This is a weekly series with things I’m reading and pondering from Charles Spurgeon. You can read the original seed thought here, or type “Thursdays With Spurgeon” in the search box to read more entries.

Listen to the podcast of this post by clicking on the player below, and you can also subscribe on iTunes or Spotify.

God’s Word Prevails

Look to Me, and be saved, all you ends of the earth! For I am God, and there is no other. (Isaiah 45:22 NKJV) 

     “One of the greatest enemies of deity has always been the wisdom of man. The wisdom of man will not see God. Professing themselves to be wise, wise men have become fools. But have you not noticed, in reading history, how God has abased the pride of wisdom? In ages long gone by, He sent mighty minds into the world that devised systems of philosophy. ‘These systems,’ they said, ‘will last forever.’ … 

     “‘Ah, but,’ said God, ‘that book of yours will be seen to be folly before another hundred years have rolled away.’ … 

     “This Bible is the stone that will break philosophy into powder. This is the mighty battering ram that will dash all systems of philosophy in pieces. This is the stone that a woman may yet hurl upon the head of every Abimelech, and he will be utterly destroyed. O church of God! Fear not! You will do wonders. Wise men will be confounded, and you will know and they, too, that He is God and that beside Him there is none else.” 

From Sovereignty And Salvation

God is indisputably God.

One of the ways He has revealed Himself to us is through His infallible word—the Bible. On those pages, every philosophy that seeks to deify man is exposed. On those pages are lovingly and powerfully portrayed for us the one and only path to eternal joy. 

If you haven’t already, make studying your Bible a daily habit. In its pages, you will find the truth that will set you free, bring peace to your heart, and give you an assurance unlike anything or anyone else can.

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Thursdays With Spurgeon—The Holy Spirit Is Our Teacher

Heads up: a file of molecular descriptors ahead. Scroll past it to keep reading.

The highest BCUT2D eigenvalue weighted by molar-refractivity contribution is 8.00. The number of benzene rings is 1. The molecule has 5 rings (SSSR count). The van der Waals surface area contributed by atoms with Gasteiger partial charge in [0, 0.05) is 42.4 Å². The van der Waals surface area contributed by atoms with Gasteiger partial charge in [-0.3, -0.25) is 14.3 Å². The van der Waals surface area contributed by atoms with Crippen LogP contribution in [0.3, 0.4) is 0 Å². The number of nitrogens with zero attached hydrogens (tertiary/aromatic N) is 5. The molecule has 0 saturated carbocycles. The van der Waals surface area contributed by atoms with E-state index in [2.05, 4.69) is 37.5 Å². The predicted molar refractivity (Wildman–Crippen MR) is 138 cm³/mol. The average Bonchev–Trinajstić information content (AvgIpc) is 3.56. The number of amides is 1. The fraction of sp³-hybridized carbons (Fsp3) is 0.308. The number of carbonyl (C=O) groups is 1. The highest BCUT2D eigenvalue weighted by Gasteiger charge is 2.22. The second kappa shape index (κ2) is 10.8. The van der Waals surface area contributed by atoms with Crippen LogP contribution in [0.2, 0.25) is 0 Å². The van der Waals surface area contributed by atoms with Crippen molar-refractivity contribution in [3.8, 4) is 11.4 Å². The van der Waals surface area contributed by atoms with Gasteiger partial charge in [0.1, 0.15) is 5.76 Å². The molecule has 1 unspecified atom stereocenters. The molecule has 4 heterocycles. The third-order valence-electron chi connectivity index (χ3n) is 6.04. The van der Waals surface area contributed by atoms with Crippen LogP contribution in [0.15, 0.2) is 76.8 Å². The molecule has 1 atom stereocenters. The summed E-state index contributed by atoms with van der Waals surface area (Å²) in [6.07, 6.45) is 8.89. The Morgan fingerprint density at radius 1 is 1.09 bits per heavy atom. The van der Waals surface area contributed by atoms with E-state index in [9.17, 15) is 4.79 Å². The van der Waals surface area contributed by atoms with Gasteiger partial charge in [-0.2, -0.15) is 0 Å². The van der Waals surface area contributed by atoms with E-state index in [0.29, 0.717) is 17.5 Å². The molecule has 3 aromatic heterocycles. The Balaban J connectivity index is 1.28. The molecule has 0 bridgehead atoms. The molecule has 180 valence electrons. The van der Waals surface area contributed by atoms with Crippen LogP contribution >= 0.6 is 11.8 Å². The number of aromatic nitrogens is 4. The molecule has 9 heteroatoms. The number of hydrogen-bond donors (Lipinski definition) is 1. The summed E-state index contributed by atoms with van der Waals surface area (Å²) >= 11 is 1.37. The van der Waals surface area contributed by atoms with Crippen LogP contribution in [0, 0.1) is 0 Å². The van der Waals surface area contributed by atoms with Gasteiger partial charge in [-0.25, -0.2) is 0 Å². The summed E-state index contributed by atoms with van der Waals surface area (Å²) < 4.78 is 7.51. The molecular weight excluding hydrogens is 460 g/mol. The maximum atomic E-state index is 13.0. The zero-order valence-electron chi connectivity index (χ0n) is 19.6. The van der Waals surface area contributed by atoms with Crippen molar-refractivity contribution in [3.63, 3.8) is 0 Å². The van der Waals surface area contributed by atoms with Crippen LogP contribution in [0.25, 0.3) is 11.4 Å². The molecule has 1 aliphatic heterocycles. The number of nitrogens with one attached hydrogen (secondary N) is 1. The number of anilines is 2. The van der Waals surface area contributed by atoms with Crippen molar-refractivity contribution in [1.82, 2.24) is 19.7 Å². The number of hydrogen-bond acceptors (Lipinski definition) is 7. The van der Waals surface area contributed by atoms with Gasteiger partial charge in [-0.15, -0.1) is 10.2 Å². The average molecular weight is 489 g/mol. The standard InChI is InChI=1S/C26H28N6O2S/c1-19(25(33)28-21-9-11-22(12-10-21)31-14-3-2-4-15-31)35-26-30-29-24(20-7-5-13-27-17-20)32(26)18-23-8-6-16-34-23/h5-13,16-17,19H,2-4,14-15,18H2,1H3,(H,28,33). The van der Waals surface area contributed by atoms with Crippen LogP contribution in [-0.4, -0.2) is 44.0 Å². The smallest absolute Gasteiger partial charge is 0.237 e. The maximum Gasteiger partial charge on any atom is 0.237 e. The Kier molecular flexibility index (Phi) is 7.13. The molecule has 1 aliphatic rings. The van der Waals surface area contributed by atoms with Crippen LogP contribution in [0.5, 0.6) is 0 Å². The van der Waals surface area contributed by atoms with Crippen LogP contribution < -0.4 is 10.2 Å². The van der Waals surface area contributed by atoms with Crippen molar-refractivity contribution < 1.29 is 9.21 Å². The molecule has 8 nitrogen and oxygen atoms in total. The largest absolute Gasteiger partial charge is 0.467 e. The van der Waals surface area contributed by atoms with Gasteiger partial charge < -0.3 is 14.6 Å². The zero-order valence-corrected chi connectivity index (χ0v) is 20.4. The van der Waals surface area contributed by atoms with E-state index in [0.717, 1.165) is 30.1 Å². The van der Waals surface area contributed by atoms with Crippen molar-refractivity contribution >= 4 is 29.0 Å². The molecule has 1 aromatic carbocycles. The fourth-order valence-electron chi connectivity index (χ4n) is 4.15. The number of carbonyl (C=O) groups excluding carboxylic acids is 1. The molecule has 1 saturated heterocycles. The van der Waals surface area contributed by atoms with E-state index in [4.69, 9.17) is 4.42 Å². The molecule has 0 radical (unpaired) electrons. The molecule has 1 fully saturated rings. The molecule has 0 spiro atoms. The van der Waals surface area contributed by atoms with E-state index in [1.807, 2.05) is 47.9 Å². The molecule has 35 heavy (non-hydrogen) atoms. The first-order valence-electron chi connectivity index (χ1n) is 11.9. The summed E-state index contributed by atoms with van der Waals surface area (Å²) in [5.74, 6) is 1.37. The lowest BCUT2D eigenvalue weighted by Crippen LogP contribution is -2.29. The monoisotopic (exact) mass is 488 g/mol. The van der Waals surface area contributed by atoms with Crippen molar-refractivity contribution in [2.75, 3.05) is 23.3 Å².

This is a weekly series with things I’m reading and pondering from Charles Spurgeon. You can read the original seed thought here, or type “Thursdays With Spurgeon” in the search box to read more entries.

The Holy Spirit Is Our Teacher

     The question arises: How may I know whether I am enlightened by the Spirit’s influence and led into all truth? First, you may know the Spirit’s influence by its unity. He guides us into all truth. Second, by its universality. He guides us into all truth. … 

     The true child of God will not be led into some truth but into all truth. When he first starts he will not know half the truth. He will believe it but not understand it. He will have the germ of it but not the sum total in all its breadth and length. There is nothing like learning by experience. A man cannot set up for a theologian in a week. Certain doctrines take years to develop themselves. …  

     It needs but little intellect to be taught of God. If you feel your ignorance, do not despair. Go to the Spirit, the great Teacher, ask His secret influence, and it will come to pass that He will guide you into all truth. …  

     Whenever any of our brethren do not understand the truth, let us take a hint as to the best way of dealing with them. Do not let us controvert with them. I have heard many controversies but never heard of any good from one of them. … Few men are taught by controversy, for ‘a man convinced against his will is of the same opinion still.’ Pray for them that the Spirit of truth may lead them into all truth. Do not be angry with your brother, but pray for him. Cry, ‘Lord! Open his eyes that he may “behold wondrous things from Your law”’ (Psalm 119:18).

From The Holy Spirit: The Great Teacher 

The Holy Spirit wants to help us understand the Book that He inspired. Jesus said that the Holy Spirit would guide us into all truth (John 16:13). 

So I would suggest: 

  1. Pray before, during, and after reading Scripture that the Spirit will illuminate His inspired Word. The Holy Spirit is our Prayer Coach.
  2. Since all of God’s Word is inspired, use all of God’s Word. Don’t get bogged down in a single verse or passage, but ask the Spirit to show you the full counsel of the Bible. 
  3. Learn how to handle difficult passages in a productive way (check out this post). 
  4. Strive for unity among fellow believers. 
  5. Avoid controversies among fellow believers and non-believers. Simply present the Word of God and let the Spirit do the work that needs to be done. 

May our study of Scripture with the Spirit’s help bring illumination, empowerment, and unity.

Thursdays With Spurgeon—Light In A Dark Cave

This is a weekly series with things I’m reading and pondering from Charles Spurgeon. You can read the original seed thought here, or type “Thursdays With Spurgeon” in the search box to read more entries.

Light In A Dark Cave